At bedtime under the comfort of a down duvet, my wife Eddi and I are reading to each other Ruta Sepetys' novel Between Shades of Gray. The story starts one dark night when the Soviet NKVD soldiers banged the door of a family's home in Lithuania. "You have 20 minutes to pack." Mother was alone with her two children, Lina and her younger brother. Father mysteriously hadn't come home that night. Where was he? Then mother and two children are stuffed into a railroad cattle car with a librarian, teacher, housewife and dozens of other ordinary people. Their cattle car is only one of a long train of cars stuffed with hundreds, if not thousands of people. The NKVD soldiers shoot or beat anyone who speaks out. The trip takes weeks to reach the freezing Siberian empty wasteland, which will be their new home. Each cattle car of people is allotted one bucket of water and one bucket of gruel per day.
Stalin thought these defenseless people should have been banished because they are intellectuals and land owners. Is this same theme being played out today?
I personally know the cruelty spelled out in Sepetys' book. I am of Latvian roots, so her story stabs my heart. In Latvia, at the same time period as the Lithunainian novel, my father was arrested and scheduled to be killed. With the help of neighbors, he escaped and fled the country with my mom. They buried the silverware and left everything else. Otherwise I would not be here.
During their exodus, my mom's best friend and her husband turned their horse-drawn cart back to their home. Not long after, they were arrested and shipped in cattle cars to Siberia. One of their sons froze to death there.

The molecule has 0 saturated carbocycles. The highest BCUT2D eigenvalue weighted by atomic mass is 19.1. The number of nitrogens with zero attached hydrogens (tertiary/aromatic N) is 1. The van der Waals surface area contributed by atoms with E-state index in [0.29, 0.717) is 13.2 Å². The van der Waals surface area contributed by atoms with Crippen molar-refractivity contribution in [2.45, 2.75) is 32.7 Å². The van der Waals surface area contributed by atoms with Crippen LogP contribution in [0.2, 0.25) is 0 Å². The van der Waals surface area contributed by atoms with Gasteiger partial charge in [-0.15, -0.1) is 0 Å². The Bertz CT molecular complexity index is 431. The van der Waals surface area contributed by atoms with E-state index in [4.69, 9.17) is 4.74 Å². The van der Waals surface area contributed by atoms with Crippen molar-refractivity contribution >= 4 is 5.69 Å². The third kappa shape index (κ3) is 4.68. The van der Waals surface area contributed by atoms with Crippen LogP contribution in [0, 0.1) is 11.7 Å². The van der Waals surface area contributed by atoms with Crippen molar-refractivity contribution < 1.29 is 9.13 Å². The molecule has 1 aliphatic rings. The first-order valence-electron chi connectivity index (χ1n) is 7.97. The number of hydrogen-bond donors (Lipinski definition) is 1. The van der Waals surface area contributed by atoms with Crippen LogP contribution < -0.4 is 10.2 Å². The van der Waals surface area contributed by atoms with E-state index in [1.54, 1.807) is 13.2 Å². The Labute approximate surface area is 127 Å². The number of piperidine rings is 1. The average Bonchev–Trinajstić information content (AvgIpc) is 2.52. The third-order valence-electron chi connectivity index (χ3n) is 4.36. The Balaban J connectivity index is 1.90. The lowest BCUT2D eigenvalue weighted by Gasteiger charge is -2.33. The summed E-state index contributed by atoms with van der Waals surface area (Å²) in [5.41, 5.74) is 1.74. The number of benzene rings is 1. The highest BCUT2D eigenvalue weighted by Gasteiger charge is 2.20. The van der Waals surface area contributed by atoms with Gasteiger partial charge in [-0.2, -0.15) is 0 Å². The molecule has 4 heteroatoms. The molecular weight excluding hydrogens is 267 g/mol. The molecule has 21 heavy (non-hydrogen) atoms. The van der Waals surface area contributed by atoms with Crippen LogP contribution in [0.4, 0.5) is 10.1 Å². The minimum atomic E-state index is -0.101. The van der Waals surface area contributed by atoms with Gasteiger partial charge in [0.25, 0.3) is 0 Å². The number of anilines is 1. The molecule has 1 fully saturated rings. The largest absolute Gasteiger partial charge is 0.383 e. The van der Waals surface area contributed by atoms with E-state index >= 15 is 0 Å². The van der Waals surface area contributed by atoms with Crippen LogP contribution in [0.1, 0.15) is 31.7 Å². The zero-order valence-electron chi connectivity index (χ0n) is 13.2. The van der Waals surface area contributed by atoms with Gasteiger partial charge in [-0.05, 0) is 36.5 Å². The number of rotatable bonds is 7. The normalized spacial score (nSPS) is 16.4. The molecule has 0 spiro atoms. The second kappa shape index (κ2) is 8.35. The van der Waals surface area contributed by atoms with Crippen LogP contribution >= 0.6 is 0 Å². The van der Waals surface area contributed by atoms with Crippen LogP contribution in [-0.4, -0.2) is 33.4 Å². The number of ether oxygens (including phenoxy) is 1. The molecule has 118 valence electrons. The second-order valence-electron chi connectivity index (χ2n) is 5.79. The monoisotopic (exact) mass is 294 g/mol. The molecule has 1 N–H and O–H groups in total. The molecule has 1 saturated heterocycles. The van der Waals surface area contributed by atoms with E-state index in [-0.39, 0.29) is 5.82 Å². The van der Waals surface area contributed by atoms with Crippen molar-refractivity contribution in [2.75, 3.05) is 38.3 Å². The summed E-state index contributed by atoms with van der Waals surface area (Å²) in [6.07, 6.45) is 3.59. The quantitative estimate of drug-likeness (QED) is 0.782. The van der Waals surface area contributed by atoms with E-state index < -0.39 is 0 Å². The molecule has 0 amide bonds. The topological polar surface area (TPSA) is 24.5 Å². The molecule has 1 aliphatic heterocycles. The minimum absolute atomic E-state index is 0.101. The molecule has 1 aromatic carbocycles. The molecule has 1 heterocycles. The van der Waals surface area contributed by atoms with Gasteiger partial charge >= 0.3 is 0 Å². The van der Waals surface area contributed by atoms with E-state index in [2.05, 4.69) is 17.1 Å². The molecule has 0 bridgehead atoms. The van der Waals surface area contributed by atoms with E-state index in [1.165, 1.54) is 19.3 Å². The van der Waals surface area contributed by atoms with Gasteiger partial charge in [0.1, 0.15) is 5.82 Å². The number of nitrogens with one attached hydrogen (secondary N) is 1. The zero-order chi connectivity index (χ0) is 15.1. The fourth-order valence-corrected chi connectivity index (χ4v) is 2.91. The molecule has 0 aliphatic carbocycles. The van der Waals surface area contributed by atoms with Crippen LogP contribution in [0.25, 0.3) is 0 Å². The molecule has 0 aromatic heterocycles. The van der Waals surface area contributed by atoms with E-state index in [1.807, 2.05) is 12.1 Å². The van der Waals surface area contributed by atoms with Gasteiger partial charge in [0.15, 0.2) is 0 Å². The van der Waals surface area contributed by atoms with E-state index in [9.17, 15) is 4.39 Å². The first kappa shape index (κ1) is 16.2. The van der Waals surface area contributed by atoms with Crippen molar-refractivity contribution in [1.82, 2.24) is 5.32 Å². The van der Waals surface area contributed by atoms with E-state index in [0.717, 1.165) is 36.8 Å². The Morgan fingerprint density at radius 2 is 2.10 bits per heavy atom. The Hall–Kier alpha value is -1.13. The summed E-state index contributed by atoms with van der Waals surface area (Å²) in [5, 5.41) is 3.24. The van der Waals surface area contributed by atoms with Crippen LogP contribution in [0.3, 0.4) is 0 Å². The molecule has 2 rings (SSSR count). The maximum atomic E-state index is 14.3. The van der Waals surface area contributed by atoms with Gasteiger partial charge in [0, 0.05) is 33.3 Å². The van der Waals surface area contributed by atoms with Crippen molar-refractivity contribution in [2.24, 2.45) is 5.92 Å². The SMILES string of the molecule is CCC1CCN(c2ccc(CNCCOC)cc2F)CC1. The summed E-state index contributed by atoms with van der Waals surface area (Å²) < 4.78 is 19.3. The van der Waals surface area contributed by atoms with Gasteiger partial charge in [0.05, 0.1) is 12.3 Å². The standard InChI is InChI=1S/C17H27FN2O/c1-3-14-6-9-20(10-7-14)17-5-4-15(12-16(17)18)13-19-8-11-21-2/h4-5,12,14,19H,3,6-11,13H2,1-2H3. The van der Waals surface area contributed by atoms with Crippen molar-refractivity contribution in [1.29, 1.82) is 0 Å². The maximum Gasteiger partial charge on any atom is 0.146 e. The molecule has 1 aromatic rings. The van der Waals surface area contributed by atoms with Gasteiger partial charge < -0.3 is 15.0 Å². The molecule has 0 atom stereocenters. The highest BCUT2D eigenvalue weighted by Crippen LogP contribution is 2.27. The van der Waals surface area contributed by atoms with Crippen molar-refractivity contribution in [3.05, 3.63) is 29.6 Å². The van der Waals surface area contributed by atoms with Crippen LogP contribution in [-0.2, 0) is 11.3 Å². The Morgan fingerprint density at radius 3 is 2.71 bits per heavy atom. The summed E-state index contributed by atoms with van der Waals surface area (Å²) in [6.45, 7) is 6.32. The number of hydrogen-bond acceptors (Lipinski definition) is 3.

Years later, during the tumultuous turning point of Soviet disintegration, I returned to Latvia to reclaim our farm. The capitol city, Riga, was free. But in our rural area, the Soviets still clutched control. The local Collective director had given our farm to one of his friends. But as a brash American living free, I spoke out against his judgement. Someone behind me whispered, "this man has the power to kill you."
Just before Eddi and I laid comfortably in bed reading this Soviet era novel, that stirs my personal memories of man's savage cruelty, I was reading about the spiritual aspects of wine in Sondra Barrett's book Wine's Hidden Beauty. In a spread sheet-like list she lays out all of the pagan wine gods and goddesses through history. Wine is also very important to the Jewish religious ceremonies and not surprisingly, it followed Jesus into Christianity. During the Last Supper, the night before Jesus was crucified, he urged his disciples to drink the wine that it would become like the blood he would shed.
Somehow the juxtaposition of those two themes–savagery of man and the spirituality of wine–stretched my inner being.